Dynamics of Motorcycle Accidents

In looking at motorcycle injuries, researchers have discovered that those motorcyclists involved in what’s known as an approach-turn crash were injured more likely than any other type of crash. The researchers also looked at crash types that occurred at T junctions and whether or not the proper right of way was given. Injuries were greatest when the motorcycle collided with a vehicle making a right turn. Injuries were actually worse when a stop or yield sign were placed at the T. Injuries in these situations tended to be great. No one knows yet how to prevent these kinds of injuries other than to request that the motorcyclist be very conspicuous.

Motorcyclists who were involved in accidents had no training. A total of 92 percent were taught by family members or friend or were self-taught. Researchers feel that accidents could be averted if the motorcyclist was properly trained by an expert or underwent classes to learn how to use a motorcyclist.

Motorcyclists who were in accidents often had less than 5 months of experience on the motorcycle in question but the total amount of practice on the road with any motorcycle is about 3 years on average. Those with dirt bike experience are less likely to become involved in an accident. A lack of attention to the driving task is a common problem on the motorcyclist’s part.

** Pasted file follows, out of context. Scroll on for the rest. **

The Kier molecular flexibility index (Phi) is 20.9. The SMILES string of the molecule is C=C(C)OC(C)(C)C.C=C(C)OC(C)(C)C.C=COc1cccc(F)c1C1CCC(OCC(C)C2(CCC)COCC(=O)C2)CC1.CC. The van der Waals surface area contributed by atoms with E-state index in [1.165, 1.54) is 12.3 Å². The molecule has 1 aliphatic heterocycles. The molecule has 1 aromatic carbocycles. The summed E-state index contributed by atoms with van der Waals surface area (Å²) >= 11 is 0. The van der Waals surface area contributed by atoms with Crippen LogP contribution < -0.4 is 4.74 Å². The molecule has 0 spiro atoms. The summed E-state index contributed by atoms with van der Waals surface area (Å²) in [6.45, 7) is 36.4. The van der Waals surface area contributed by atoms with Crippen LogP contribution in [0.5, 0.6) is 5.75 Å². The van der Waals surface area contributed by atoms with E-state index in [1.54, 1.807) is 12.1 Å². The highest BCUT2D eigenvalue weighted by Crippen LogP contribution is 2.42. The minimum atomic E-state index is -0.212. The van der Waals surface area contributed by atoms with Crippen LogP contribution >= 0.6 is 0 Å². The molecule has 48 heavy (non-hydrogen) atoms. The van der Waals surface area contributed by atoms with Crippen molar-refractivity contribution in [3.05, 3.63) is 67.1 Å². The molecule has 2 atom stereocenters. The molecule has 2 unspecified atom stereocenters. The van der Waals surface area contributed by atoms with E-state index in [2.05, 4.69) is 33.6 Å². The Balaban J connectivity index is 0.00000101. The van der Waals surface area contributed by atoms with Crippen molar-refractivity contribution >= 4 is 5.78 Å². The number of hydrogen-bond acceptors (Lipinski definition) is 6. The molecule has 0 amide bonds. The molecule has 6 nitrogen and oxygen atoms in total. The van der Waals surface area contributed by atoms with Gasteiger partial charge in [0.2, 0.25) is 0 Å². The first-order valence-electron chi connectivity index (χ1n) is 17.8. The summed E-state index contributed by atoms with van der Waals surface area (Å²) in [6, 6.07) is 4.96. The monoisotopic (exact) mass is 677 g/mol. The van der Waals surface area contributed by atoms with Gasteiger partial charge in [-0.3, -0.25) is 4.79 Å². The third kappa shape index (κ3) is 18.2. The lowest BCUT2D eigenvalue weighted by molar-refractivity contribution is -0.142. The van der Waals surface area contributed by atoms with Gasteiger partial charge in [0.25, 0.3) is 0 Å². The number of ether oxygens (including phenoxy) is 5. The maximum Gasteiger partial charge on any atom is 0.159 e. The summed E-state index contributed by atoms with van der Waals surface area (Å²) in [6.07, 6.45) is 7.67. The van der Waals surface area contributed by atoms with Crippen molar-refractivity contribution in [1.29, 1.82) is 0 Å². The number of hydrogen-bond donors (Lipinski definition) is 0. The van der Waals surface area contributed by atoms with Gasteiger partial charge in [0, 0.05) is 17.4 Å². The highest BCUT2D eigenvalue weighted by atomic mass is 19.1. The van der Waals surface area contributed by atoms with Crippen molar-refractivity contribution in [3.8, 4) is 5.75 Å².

Almost half of all motorcycle accidents that become fatal are related to alcohol involvement by one or more driver. Motorcyclists on average are poor at collision avoidance. Too many drivers over brake, skid or under brake, which reduces collision avoidance deceleration. They can’t seem to steer and swerve properly.

In motorcycle accidents, the motorcyclist often has less than two seconds to avoid a collision. In general, they are not good at that. On the good side, passengers on motorcycles do not increase the risk of an accident. Drivers of the other vehicle in the accident are usually aged 20-29 or over the age of 65 years. Most of these drivers are unfamiliar with how motorcycles work.

Large displacement motorcycles are less likely to become involved in a motorcycle accident but, when they do, the injury rate is higher than average. There is no difference between accident rate and the motorcycle color. Motorcycles with windshields and fairings add to the conspicuity of these vehicles and reduce the accident rate. Many motorcyclists involved in motorcycle accidents have no motorcycle license, no license at all or have their license revoked.

Motorcyclists that are café racers or are semi-choppers have a higher than average risk of motorcycle accidents. Ninety eight percent of multiple vehicle injuries caused injury to the motorcyclist. A total of 96 percent of accidents involving single vehicles caused injury to the motorcyclist. Forty five percent of these injuries were more than just minor. Half of all motorcycle injuries were to the lower half of the body.

Crash bars are used on some motorcycles but they are not effective in reducing the incidence of foot and ankle injuries or other leg injuries. Boots help minor injuries but do not prevent serious injuries. Thirteen percent of all injuries involve the groin area.